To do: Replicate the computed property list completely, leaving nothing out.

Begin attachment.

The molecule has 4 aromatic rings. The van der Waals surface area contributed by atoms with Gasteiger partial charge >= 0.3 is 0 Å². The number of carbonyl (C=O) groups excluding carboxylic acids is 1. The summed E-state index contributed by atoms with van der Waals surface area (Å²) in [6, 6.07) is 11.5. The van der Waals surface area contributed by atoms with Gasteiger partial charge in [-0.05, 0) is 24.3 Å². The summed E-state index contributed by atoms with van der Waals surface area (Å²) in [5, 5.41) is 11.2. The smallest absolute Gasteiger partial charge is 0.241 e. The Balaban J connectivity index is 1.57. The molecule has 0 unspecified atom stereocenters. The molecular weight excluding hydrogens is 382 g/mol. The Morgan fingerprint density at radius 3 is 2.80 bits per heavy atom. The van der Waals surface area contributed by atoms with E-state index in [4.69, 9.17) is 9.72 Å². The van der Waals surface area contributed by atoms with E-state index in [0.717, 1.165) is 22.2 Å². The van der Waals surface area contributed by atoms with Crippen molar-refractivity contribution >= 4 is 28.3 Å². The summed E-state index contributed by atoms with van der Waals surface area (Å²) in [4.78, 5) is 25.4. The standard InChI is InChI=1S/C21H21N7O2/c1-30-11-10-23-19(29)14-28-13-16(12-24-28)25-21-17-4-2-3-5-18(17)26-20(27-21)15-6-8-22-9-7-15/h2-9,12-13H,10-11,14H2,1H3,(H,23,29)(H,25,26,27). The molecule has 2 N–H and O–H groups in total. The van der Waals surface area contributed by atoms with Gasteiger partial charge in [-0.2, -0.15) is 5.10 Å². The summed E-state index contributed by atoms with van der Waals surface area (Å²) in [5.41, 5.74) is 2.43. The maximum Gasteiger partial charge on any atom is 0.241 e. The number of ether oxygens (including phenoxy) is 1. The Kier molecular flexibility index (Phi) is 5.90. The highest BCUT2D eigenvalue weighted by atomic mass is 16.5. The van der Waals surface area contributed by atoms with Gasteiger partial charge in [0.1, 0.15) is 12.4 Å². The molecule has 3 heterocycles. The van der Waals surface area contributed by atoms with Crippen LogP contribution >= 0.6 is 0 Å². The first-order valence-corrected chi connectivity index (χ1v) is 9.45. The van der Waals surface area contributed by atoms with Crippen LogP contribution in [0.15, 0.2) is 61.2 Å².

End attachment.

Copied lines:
The molecule has 4 aromatic rings. The van der Waals surface area contributed by atoms with Gasteiger partial charge >= 0.3 is 0 Å². The number of carbonyl (C=O) groups excluding carboxylic acids is 1. The summed E-state index contributed by atoms with van der Waals surface area (Å²) in [6, 6.07) is 11.5. The van der Waals surface area contributed by atoms with Gasteiger partial charge in [-0.05, 0) is 24.3 Å². The summed E-state index contributed by atoms with van der Waals surface area (Å²) in [5, 5.41) is 11.2. The smallest absolute Gasteiger partial charge is 0.241 e. The Balaban J connectivity index is 1.57. The molecule has 0 unspecified atom stereocenters. The molecular weight excluding hydrogens is 382 g/mol. The Morgan fingerprint density at radius 3 is 2.80 bits per heavy atom. The van der Waals surface area contributed by atoms with E-state index in [4.69, 9.17) is 9.72 Å². The van der Waals surface area contributed by atoms with E-state index in [0.717, 1.165) is 22.2 Å². The van der Waals surface area contributed by atoms with Crippen molar-refractivity contribution >= 4 is 28.3 Å². The summed E-state index contributed by atoms with van der Waals surface area (Å²) in [4.78, 5) is 25.4. The standard InChI is InChI=1S/C21H21N7O2/c1-30-11-10-23-19(29)14-28-13-16(12-24-28)25-21-17-4-2-3-5-18(17)26-20(27-21)15-6-8-22-9-7-15/h2-9,12-13H,10-11,14H2,1H3,(H,23,29)(H,25,26,27). The molecule has 2 N–H and O–H groups in total. The van der Waals surface area contributed by atoms with Gasteiger partial charge in [-0.2, -0.15) is 5.10 Å². The summed E-state index contributed by atoms with van der Waals surface area (Å²) in [5.41, 5.74) is 2.43. The maximum Gasteiger partial charge on any atom is 0.241 e. The number of ether oxygens (including phenoxy) is 1. The Kier molecular flexibility index (Phi) is 5.90. The highest BCUT2D eigenvalue weighted by atomic mass is 16.5. The van der Waals surface area contributed by atoms with Gasteiger partial charge in [0.1, 0.15) is 12.4 Å². The molecule has 3 heterocycles. The van der Waals surface area contributed by atoms with Crippen LogP contribution >= 0.6 is 0 Å². The first-order valence-corrected chi connectivity index (χ1v) is 9.45. The van der Waals surface area contributed by atoms with Crippen LogP contribution in [0.15, 0.2) is 61.2 Å².